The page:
JDBC connection in session using HttpSessionBindingListener

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EJB design: JDBC connection in session using HttpSessionBindingListener

  1. Hi all,

    Our architechture needs us to store an OCI connection in the HTTPSession once the user logs in.This is because our security model is based around Oracle security(a user account is a direct Oracle9i account...user is authenticated against Oracle,and OraclePolicy functions decide which tables/views this user can touch).This connection is then used for any DB related queries(passed around to workshop controls etc). I know this is against generally recommended practice, but given that we need to do it, i thought of wrapping this connection in an HttpSessionBindingListener ,so that when the Servlet API calls the onValueUnbound(),i can close the internal connection. However, it has come to my notice that the
    valueUnbound method is not called each and every time a browser window is closed or a session times out. Does my wrapper object NEED to implement Serializable?Even if it does, the internal OracleOCIConnection is still unserializable. Is there any way i can close such a connection reliably when session is closed/invalidated/expired?
     
    This seems like a perfect example for a Statefull session bean, but i want to get some feel on how storing the connection in the session will scale.
    Thanks.
    Vik.
  2. valueUnbound method is not called each and every time a browser window is closed or a session times out


    Its very strange! This has to happen. What app server do you use? Did you verify that you are implementing the right interface and right methods? (I'm sure you would have verified this thousand times :))

    >>>Does my wrapper object NEED to implement Serializable?Even if it does, the internal OracleOCIConnection is still unserializable.
    You don't have to make your wrapper serializable unless you are making your application distributable. It still should receive valueBound() and valueUnBound() notifications.

    >>>Is there any way i can close such a connection reliably when session is closed/invalidated/expired?

    As I said, the server is required to notify HttpSessionBindingListener if it is J2EE1.3 compliant. Its very strange that your server does not do this :(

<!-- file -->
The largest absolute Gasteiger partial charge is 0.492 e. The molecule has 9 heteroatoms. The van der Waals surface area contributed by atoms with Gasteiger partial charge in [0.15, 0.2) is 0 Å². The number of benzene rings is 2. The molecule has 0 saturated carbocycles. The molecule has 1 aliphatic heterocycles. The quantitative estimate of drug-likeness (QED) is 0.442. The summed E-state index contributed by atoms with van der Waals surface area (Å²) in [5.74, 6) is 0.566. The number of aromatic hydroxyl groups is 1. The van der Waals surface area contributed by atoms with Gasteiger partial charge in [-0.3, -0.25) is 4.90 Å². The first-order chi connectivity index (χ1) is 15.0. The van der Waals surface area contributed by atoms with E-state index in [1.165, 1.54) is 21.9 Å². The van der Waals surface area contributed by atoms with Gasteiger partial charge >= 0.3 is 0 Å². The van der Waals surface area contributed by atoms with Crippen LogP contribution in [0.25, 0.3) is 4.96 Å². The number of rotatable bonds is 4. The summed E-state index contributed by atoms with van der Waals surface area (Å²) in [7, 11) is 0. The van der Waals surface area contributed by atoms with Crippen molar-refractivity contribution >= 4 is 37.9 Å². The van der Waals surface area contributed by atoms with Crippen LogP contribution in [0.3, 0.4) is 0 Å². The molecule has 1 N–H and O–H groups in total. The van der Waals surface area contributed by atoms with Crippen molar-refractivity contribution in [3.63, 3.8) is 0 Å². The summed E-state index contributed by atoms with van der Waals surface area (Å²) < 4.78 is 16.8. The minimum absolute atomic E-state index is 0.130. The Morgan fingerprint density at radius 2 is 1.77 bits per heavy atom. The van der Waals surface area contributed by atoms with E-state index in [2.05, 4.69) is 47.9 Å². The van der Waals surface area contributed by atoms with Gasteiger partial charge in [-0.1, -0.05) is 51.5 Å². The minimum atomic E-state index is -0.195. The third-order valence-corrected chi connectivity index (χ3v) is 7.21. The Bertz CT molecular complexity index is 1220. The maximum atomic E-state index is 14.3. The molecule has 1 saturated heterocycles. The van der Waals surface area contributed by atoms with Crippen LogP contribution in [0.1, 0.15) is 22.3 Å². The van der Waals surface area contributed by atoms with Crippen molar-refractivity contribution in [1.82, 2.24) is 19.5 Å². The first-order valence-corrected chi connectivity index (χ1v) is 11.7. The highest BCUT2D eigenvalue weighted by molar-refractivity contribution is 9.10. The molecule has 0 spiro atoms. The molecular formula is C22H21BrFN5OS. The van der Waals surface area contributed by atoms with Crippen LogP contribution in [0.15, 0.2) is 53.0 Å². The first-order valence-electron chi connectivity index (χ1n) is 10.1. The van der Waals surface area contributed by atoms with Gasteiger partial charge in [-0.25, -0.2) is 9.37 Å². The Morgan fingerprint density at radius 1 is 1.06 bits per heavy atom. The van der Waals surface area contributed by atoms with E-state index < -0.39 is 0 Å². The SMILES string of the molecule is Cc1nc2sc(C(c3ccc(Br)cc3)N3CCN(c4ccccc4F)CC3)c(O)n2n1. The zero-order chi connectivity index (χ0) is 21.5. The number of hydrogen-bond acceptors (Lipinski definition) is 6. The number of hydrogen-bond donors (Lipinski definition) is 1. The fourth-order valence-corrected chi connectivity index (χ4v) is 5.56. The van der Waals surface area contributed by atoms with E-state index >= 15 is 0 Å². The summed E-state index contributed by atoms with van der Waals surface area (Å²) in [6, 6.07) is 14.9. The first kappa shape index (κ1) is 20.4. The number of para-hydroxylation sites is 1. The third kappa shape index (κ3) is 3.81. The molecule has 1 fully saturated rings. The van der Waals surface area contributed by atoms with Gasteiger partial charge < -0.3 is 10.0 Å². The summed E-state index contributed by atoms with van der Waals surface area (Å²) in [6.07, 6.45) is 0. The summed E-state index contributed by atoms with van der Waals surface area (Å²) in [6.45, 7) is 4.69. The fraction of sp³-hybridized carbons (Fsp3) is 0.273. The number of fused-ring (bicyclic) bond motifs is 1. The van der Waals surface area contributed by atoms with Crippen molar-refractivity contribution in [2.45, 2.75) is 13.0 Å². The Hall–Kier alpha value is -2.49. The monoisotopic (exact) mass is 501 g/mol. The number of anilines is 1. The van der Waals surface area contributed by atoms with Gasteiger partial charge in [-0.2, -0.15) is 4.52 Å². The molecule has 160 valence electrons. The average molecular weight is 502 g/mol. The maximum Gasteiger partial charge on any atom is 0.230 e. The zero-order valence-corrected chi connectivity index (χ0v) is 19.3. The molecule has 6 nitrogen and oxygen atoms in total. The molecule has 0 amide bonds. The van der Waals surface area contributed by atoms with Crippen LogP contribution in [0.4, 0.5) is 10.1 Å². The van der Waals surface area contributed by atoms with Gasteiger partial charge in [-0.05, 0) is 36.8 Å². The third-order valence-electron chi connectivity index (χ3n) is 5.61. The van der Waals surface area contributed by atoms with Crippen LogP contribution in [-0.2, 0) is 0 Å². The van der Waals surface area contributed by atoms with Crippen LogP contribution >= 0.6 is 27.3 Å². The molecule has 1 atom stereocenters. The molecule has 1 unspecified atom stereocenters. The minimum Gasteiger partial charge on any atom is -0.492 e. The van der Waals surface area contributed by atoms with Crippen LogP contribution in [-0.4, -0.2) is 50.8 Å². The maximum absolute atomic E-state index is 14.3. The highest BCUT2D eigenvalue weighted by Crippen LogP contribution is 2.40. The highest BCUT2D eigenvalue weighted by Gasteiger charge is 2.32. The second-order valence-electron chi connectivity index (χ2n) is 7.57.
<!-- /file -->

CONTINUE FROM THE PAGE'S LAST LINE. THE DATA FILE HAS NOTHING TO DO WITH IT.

>>> This seems like a perfect example for a Statefull session bean, but i want to get some feel on how storing the connection in the session will scale.

    This looks clean, beacause you are shielding your web components from maintaining ugly JDBC information. You don't have to pass 'connection' reference across tiers every time you invoke some business services. Wrapping connection information in a stateful bean keeps your code clean. But since OCIConnection is unserializable you may have problem when the stateful EJB is passivated. You stateful bean simple cannot passivate and you end up loosing connection information.
    So looks like you have to manage with 'connection-stored-in-session' approach.

    One other option I can think of is... Instead of OCIConnection in session, can you store userId and password in session? You may then pass userId and password, instead of connection, to business tier and establish a connection there. I'm not sure if this will meet your requirement. If it does, you may also use stateful session for realizing the same. Just my thoughts.
  3. Instead of OCIConnection in session, can you store userId and password in session? You may then pass userId and password, instead of connection, to business tier and establish a connection there. I'm not sure if this will meet your requirement. If it does, you may also use stateful session for realizing the same.


    Your stateful session should hold userId and password state. In ejbCreate() you may establish connection to oracle. Make sure you release the connection ii ejbPassivate() and re-acquire the same in ejbActivate().
  4. Instead of OCIConnection in session, can you store userId and password in session? You may then pass userId and password, instead of connection, to business tier and establish a connection there. I'm not sure if this will meet your requirement. If it does, you may also use stateful session for realizing the same.

    >
    > Your stateful session should hold userId and password state. I think it's enough. Maybe ,i cann't understand perfectly